Security platforms with open application programming interfaces (APIs) are set to turn the business model for the information security on its head, according to Mark McLaughlin, president and CEO of Palo Alto Networks.

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What to Know Before Choosing a Malware Analysis Environment

Even the Most Advanced Malware Analysis Environment could potentially be Circumvented by a Sufficiently Advanced Attacker. From a technology perspective, it has never been a better time to be in the cyberattack business. Thanks to the common availability of attack tools in the underground marketplace, today’s adversaries don’t require the technical know-how to develop malware.

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Rise of as-a-service lowers bar for cybercriminals

HAs-a-service offerings for things such as DDoS and malware -- including ransomware -- via exploit kits has seriously lowered the bar for entry into the criminal market. Hackers no longer need to have sophisticated skills in order to gain entry into the world of cybercrime. Scott Simkin weighs in.

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Cybersecurity alliance promoting intel-sharing seeks to expand

Hackers have probably had a harder time slipping past your security software, thanks to an alliance between some of the top vendors in the industry. The Cyber Threat Alliance, a group of security firms that often compete, says its efforts to share intelligence on the latest hacking threats have been paying off.

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As high-profile data breaches continue to make news headlines, expectations concerning the security of data continue to rise. Given the trend surrounding new privacy- and cybersecurity-related laws around the world that mandate personal data breach and security incident notification – including the European Union’s General Data Protection Regulation and Network and Information Security Directive, respectively – it’s now critical for organizations, particularly those with global operations, to maintain a level of compliance that combines productivity and data security.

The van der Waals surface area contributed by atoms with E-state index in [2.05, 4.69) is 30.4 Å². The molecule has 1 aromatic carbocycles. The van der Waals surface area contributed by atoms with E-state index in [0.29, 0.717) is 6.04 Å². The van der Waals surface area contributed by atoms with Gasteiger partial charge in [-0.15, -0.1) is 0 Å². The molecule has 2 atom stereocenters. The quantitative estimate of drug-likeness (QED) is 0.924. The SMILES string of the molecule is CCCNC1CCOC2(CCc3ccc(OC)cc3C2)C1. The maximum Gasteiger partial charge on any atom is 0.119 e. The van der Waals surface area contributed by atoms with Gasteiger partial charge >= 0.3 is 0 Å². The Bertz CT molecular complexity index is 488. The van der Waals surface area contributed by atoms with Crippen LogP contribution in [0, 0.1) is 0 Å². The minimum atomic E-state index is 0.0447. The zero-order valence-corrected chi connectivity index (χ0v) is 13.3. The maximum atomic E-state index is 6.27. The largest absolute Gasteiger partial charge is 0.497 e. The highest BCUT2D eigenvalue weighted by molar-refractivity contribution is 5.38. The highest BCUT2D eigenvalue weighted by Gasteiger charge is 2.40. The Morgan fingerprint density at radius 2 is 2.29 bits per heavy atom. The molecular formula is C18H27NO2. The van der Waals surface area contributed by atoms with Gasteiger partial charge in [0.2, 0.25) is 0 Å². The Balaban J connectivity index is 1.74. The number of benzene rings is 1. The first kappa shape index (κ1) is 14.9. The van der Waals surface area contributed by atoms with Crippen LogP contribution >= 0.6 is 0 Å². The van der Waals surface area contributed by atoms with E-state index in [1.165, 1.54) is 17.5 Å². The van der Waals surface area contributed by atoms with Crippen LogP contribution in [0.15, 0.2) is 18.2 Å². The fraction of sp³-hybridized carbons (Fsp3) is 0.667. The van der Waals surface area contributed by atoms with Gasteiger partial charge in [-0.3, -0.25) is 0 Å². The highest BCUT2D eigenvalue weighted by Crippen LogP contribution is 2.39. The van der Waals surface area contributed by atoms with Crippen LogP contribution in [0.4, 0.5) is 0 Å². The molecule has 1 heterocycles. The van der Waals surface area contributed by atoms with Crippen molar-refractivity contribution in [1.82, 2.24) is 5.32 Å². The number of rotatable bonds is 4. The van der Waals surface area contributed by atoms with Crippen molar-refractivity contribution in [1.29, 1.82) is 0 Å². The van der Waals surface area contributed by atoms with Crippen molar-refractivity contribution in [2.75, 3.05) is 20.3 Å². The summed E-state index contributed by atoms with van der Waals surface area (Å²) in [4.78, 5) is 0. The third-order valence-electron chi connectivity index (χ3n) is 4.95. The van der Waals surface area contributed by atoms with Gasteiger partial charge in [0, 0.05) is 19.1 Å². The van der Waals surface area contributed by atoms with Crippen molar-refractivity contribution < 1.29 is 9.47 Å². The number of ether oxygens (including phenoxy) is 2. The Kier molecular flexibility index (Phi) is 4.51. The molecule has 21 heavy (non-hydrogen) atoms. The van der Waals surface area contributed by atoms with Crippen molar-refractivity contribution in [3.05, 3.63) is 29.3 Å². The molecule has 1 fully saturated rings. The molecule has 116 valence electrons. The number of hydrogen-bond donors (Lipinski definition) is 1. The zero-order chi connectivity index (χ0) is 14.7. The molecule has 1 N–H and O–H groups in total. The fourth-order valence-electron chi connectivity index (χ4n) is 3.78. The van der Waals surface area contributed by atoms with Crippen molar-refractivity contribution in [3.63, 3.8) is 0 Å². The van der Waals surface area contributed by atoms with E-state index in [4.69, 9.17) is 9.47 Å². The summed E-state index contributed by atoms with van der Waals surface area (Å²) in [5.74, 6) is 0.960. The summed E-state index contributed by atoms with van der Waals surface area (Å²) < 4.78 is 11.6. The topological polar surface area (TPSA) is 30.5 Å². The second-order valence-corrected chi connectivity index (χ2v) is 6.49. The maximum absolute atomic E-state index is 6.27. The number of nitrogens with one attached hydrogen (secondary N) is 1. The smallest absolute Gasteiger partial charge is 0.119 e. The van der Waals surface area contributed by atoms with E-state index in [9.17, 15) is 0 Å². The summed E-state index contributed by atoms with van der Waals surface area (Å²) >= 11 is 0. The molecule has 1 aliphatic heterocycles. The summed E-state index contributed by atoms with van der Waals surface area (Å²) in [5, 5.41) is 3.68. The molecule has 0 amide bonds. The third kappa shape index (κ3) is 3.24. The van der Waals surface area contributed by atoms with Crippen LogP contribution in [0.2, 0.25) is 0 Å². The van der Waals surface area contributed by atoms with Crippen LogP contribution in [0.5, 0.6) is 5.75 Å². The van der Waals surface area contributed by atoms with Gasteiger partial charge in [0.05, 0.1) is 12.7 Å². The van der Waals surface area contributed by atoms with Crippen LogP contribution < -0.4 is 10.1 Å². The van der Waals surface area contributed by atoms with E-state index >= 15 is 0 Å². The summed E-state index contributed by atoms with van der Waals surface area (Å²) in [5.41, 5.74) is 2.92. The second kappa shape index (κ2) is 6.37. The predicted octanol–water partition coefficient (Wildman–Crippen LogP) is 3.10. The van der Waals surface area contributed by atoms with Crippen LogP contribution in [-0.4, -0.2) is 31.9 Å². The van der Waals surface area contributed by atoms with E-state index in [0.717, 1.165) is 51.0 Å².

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Obama's Former Cybersecurity Coordinator Named President Of CTA

The Cyber Threat Alliance (CTA) consortium founded by security vendors Fortinet, Intel Security, Palo Alto Networks, and Symantec, today announced that it is now officially a nonprofit trade association and that Michael Daniel, the former cybersecurity coordinator and special assistant to President Barack Obama, will serve as the CTA's first president.

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New products of the week 2.13.17: PAN-OS 8.0

PAN-OS 8.0 adds over 70 features to the Next-Generation Security Platform, enabling customers to safely embrace the cloud; prevent successful cyberattacks with high performance across network, endpoint and cloud environments.

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Palo Alto stresses breakthrough innovation across massive range of new launches

Palo Alto identifies five areas of innovation within a wide-ranging series of announcements, although the most exciting appear to be around the expansion of threat protection capabilities, including credential theft protection.

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IBM, Symantec e Nokia se unem para tornar sistemas IoT mais seguros

Alguns grandes atores dos mercados de Segurança e Internet de Coisas, incluindo a IBM, a Symantec, a Nokia e a At&T estão unindo forças para resolver problemas que tornam a IoT vulnerável em muitas áreas.

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IoT Cybersecurity Alliance Will Collaborate on Standards, Education

A new IoT Cybersecurity Alliance formed by AT&T, IBM, Palo Alto Networks, Symantec, and Trustonic promises to help solve one of the most critical elements of the Internet of Things (IoT) — security. The group says its goal is to work on IoT security standards as well as raise awareness about the topic.

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Displaying 1 to 30 of 1538